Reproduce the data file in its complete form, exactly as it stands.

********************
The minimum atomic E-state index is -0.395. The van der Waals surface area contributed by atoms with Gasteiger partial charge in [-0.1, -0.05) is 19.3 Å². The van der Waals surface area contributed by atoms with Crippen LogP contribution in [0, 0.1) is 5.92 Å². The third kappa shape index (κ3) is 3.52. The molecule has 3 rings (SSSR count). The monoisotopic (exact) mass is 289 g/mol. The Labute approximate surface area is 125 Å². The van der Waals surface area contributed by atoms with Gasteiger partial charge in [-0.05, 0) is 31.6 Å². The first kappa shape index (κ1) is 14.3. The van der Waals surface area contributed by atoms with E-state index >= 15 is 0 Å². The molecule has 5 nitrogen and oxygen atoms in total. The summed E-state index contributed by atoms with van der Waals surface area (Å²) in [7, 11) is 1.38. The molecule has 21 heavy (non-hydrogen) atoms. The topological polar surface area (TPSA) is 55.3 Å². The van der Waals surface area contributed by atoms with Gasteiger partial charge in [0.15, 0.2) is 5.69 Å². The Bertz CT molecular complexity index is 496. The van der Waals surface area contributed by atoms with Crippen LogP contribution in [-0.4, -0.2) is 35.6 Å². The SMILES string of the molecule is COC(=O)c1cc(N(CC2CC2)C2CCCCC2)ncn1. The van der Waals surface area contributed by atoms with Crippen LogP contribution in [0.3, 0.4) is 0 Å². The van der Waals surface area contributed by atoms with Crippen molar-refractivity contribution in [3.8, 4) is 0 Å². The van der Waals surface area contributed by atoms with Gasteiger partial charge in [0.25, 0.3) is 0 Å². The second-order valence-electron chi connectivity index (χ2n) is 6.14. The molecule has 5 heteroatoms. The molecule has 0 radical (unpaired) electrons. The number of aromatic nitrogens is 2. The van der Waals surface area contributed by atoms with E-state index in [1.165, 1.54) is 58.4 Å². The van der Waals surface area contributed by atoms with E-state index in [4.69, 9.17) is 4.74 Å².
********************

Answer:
The minimum atomic E-state index is -0.395. The van der Waals surface area contributed by atoms with Gasteiger partial charge in [-0.1, -0.05) is 19.3 Å². The van der Waals surface area contributed by atoms with Crippen LogP contribution in [0, 0.1) is 5.92 Å². The third kappa shape index (κ3) is 3.52. The molecule has 3 rings (SSSR count). The monoisotopic (exact) mass is 289 g/mol. The Labute approximate surface area is 125 Å². The van der Waals surface area contributed by atoms with Gasteiger partial charge in [-0.05, 0) is 31.6 Å². The first kappa shape index (κ1) is 14.3. The van der Waals surface area contributed by atoms with E-state index >= 15 is 0 Å². The molecule has 5 nitrogen and oxygen atoms in total. The summed E-state index contributed by atoms with van der Waals surface area (Å²) in [7, 11) is 1.38. The molecule has 21 heavy (non-hydrogen) atoms. The topological polar surface area (TPSA) is 55.3 Å². The van der Waals surface area contributed by atoms with Gasteiger partial charge in [0.15, 0.2) is 5.69 Å². The Bertz CT molecular complexity index is 496. The van der Waals surface area contributed by atoms with Crippen LogP contribution in [-0.4, -0.2) is 35.6 Å². The SMILES string of the molecule is COC(=O)c1cc(N(CC2CC2)C2CCCCC2)ncn1. The van der Waals surface area contributed by atoms with Crippen LogP contribution in [0.3, 0.4) is 0 Å². The van der Waals surface area contributed by atoms with Crippen molar-refractivity contribution in [3.8, 4) is 0 Å². The van der Waals surface area contributed by atoms with Gasteiger partial charge in [0.25, 0.3) is 0 Å². The second-order valence-electron chi connectivity index (χ2n) is 6.14. The molecule has 5 heteroatoms. The molecule has 0 radical (unpaired) electrons. The number of aromatic nitrogens is 2. The van der Waals surface area contributed by atoms with E-state index in [1.165, 1.54) is 58.4 Å². The van der Waals surface area contributed by atoms with E-state index in [4.69, 9.17) is 4.74 Å².